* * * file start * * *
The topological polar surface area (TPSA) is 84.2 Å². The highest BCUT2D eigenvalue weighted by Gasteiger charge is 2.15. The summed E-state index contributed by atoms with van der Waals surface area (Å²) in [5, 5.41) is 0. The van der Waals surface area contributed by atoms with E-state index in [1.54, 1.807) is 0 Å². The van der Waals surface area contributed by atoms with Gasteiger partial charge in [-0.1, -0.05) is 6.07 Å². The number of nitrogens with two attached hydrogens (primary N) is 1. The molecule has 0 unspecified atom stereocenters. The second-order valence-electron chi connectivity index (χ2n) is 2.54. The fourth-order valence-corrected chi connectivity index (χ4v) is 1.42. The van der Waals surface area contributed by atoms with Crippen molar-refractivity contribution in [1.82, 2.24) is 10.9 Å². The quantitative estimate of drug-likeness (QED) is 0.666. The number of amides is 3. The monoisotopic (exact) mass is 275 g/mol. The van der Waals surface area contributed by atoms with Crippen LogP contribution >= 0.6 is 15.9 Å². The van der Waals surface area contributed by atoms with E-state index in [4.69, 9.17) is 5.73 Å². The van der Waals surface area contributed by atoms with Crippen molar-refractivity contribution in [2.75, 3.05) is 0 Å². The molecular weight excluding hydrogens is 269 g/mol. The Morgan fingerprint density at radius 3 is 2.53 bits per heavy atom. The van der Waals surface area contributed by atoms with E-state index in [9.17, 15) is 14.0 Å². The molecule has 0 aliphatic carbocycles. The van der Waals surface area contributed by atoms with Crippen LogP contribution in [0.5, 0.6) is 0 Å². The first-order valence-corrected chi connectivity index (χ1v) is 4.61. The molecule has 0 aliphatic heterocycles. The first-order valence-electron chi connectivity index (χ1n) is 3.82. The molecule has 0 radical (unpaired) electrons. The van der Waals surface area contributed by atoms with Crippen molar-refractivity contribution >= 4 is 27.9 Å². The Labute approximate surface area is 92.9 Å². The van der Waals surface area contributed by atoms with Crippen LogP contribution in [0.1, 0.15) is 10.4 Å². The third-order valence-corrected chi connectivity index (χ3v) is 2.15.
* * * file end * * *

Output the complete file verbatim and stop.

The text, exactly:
The topological polar surface area (TPSA) is 84.2 Å². The highest BCUT2D eigenvalue weighted by Gasteiger charge is 2.15. The summed E-state index contributed by atoms with van der Waals surface area (Å²) in [5, 5.41) is 0. The van der Waals surface area contributed by atoms with E-state index in [1.54, 1.807) is 0 Å². The van der Waals surface area contributed by atoms with Gasteiger partial charge in [-0.1, -0.05) is 6.07 Å². The number of nitrogens with two attached hydrogens (primary N) is 1. The molecule has 0 unspecified atom stereocenters. The second-order valence-electron chi connectivity index (χ2n) is 2.54. The fourth-order valence-corrected chi connectivity index (χ4v) is 1.42. The van der Waals surface area contributed by atoms with Crippen molar-refractivity contribution in [1.82, 2.24) is 10.9 Å². The quantitative estimate of drug-likeness (QED) is 0.666. The number of amides is 3. The monoisotopic (exact) mass is 275 g/mol. The van der Waals surface area contributed by atoms with Crippen LogP contribution >= 0.6 is 15.9 Å². The van der Waals surface area contributed by atoms with E-state index in [4.69, 9.17) is 5.73 Å². The van der Waals surface area contributed by atoms with Crippen molar-refractivity contribution in [2.75, 3.05) is 0 Å². The molecular weight excluding hydrogens is 269 g/mol. The Morgan fingerprint density at radius 3 is 2.53 bits per heavy atom. The van der Waals surface area contributed by atoms with E-state index in [9.17, 15) is 14.0 Å². The molecule has 0 aliphatic carbocycles. The van der Waals surface area contributed by atoms with Crippen LogP contribution in [0.5, 0.6) is 0 Å². The first-order valence-corrected chi connectivity index (χ1v) is 4.61. The molecule has 0 aliphatic heterocycles. The first-order valence-electron chi connectivity index (χ1n) is 3.82. The molecule has 0 radical (unpaired) electrons. The van der Waals surface area contributed by atoms with Crippen molar-refractivity contribution >= 4 is 27.9 Å². The Labute approximate surface area is 92.9 Å². The van der Waals surface area contributed by atoms with Crippen LogP contribution in [0.1, 0.15) is 10.4 Å². The third-order valence-corrected chi connectivity index (χ3v) is 2.15.